Indian-American woman cop named highest-ranking South Asian in NY
Indian-American Captain Pratima Bhullar Maldonado has become the highest-ranking South Asian in the New York Police Department (NYPD), a position she was promoted to last month.
New York, May 18 (IANS) Indian-American Captain Pratima Bhullar Maldonado has become the highest-ranking South Asian in the New York Police Department (NYPD), a position she was promoted to last month.
Maldonado runs the 102nd Police Precinct in South Richmond Hill -- home to one of the largest Sikh communities in the US -- and is now the NYPD's first female South Asian captain, CBS News reported.
The mother of four lived in Punjab until she was nine before moving to Queens.
"It feels like coming home. I spent more than 25 years of my life in this precinct when I was growing up," Maldonado said, adding that her new role will help with community policing.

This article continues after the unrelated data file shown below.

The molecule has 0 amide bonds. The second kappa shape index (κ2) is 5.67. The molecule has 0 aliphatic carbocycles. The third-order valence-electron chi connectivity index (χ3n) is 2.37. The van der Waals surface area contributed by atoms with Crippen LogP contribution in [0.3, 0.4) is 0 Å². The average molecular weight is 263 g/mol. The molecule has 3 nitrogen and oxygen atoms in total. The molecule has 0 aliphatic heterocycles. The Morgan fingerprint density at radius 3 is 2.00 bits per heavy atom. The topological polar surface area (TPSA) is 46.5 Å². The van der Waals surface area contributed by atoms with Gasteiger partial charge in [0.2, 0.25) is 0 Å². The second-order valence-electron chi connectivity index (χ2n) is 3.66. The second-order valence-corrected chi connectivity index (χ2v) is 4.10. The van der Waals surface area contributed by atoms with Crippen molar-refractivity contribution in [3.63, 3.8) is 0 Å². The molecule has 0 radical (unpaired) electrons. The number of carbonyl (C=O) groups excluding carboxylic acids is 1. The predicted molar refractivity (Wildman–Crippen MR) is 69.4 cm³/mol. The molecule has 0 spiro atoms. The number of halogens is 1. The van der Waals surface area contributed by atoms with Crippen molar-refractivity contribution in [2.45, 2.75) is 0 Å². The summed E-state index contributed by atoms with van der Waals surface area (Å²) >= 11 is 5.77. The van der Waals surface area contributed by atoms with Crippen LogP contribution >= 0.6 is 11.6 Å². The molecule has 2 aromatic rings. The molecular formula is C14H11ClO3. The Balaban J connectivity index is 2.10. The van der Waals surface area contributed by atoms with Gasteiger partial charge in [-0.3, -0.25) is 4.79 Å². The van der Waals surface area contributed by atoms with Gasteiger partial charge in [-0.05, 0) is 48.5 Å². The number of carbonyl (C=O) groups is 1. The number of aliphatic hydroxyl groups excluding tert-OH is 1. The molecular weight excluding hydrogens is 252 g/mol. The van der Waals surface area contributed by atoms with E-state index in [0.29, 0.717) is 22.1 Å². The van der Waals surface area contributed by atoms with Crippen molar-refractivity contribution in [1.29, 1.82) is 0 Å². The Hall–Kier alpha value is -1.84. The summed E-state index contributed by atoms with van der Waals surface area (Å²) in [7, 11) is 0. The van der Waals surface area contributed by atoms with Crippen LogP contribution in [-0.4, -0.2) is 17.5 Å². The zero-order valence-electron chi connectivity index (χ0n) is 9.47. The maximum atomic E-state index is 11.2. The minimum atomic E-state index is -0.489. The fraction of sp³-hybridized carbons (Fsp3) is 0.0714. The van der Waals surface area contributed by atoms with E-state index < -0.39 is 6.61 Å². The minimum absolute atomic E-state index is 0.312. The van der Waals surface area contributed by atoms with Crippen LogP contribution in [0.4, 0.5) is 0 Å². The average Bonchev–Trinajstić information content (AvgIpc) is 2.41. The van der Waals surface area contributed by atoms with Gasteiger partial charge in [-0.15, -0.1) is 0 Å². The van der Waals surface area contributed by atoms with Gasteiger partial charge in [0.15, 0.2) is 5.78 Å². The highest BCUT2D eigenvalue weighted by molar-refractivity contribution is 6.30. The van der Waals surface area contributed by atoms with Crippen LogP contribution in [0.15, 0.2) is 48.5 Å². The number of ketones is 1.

The top-ranking cop told CBS News that it wasn't easy climbing the ranks.
"Getting out there and working, and protecting people that are cursing you out sometimes and not appreciating what you're doing, but you still got to do what you got to do," Maldonado said.
"It's a big responsibility. I want to be a better and positive example, not only for my community, for other females, kids that see us every day. Because that would change their perspective of how they view law enforcement," she said.
According to the NYPD, of the Department's 33,787 members, 10.5 per cent are Asian.
"I feel extremely proud. It's good to show other up and coming Asian, South Asian females that if you work hard enough you too can climb the ladder of success," Maldonado told CBS News.
Remembering her father, Maldonado said he drove a taxi in the US for many years to support the family.
"He was a hard worker. He passed away in 2006, before I became a cop. He would have been so proud right now," she said.
Earlier this year, Lt Manmeet Colon, a 37-year-old Indian-origin Sikh woman officer, assumed charge as the assistant police chief in the state of Connecticut, becoming the department's first-ever second-in-command of Asian descent.